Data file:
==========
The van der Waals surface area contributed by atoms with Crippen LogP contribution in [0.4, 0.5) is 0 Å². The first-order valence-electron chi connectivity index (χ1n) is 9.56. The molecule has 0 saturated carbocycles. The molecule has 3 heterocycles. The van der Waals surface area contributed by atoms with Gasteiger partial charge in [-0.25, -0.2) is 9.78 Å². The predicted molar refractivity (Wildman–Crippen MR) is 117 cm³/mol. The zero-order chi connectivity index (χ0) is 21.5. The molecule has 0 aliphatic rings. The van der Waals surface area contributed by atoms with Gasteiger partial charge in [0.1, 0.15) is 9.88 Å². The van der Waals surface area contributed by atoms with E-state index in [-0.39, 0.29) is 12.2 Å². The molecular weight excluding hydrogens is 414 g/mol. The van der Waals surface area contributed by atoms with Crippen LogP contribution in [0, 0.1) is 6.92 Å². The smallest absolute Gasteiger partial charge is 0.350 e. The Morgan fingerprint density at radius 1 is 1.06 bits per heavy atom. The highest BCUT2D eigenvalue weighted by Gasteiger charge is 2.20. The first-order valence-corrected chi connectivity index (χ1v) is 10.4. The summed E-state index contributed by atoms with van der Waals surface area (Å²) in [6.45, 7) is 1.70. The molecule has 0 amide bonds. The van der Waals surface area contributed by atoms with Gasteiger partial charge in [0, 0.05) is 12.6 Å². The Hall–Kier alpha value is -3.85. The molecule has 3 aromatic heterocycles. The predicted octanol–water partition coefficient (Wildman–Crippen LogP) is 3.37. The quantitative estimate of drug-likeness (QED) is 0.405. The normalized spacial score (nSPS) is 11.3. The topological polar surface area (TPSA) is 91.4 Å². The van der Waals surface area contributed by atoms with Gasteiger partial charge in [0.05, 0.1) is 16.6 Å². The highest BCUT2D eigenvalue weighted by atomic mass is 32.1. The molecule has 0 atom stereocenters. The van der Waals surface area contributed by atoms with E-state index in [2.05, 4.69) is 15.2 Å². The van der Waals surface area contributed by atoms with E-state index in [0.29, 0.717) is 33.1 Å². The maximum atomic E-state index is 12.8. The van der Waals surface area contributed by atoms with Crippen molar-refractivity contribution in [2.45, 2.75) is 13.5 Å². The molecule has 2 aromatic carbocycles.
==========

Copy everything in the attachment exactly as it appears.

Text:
The van der Waals surface area contributed by atoms with Crippen LogP contribution in [0.4, 0.5) is 0 Å². The first-order valence-electron chi connectivity index (χ1n) is 9.56. The molecule has 0 saturated carbocycles. The molecule has 3 heterocycles. The van der Waals surface area contributed by atoms with Gasteiger partial charge in [-0.25, -0.2) is 9.78 Å². The predicted molar refractivity (Wildman–Crippen MR) is 117 cm³/mol. The zero-order chi connectivity index (χ0) is 21.5. The molecule has 0 aliphatic rings. The van der Waals surface area contributed by atoms with Gasteiger partial charge in [0.1, 0.15) is 9.88 Å². The van der Waals surface area contributed by atoms with E-state index in [-0.39, 0.29) is 12.2 Å². The molecular weight excluding hydrogens is 414 g/mol. The van der Waals surface area contributed by atoms with Crippen LogP contribution in [0, 0.1) is 6.92 Å². The smallest absolute Gasteiger partial charge is 0.350 e. The Morgan fingerprint density at radius 1 is 1.06 bits per heavy atom. The highest BCUT2D eigenvalue weighted by Gasteiger charge is 2.20. The first-order valence-corrected chi connectivity index (χ1v) is 10.4. The summed E-state index contributed by atoms with van der Waals surface area (Å²) in [6.45, 7) is 1.70. The molecule has 0 amide bonds. The van der Waals surface area contributed by atoms with Gasteiger partial charge in [0, 0.05) is 12.6 Å². The Hall–Kier alpha value is -3.85. The molecule has 3 aromatic heterocycles. The predicted octanol–water partition coefficient (Wildman–Crippen LogP) is 3.37. The quantitative estimate of drug-likeness (QED) is 0.405. The normalized spacial score (nSPS) is 11.3. The topological polar surface area (TPSA) is 91.4 Å². The van der Waals surface area contributed by atoms with Gasteiger partial charge in [0.05, 0.1) is 16.6 Å². The highest BCUT2D eigenvalue weighted by atomic mass is 32.1. The molecule has 0 atom stereocenters. The van der Waals surface area contributed by atoms with E-state index in [2.05, 4.69) is 15.2 Å². The van der Waals surface area contributed by atoms with E-state index in [0.29, 0.717) is 33.1 Å². The maximum atomic E-state index is 12.8. The van der Waals surface area contributed by atoms with Crippen molar-refractivity contribution in [2.45, 2.75) is 13.5 Å². The molecule has 2 aromatic carbocycles.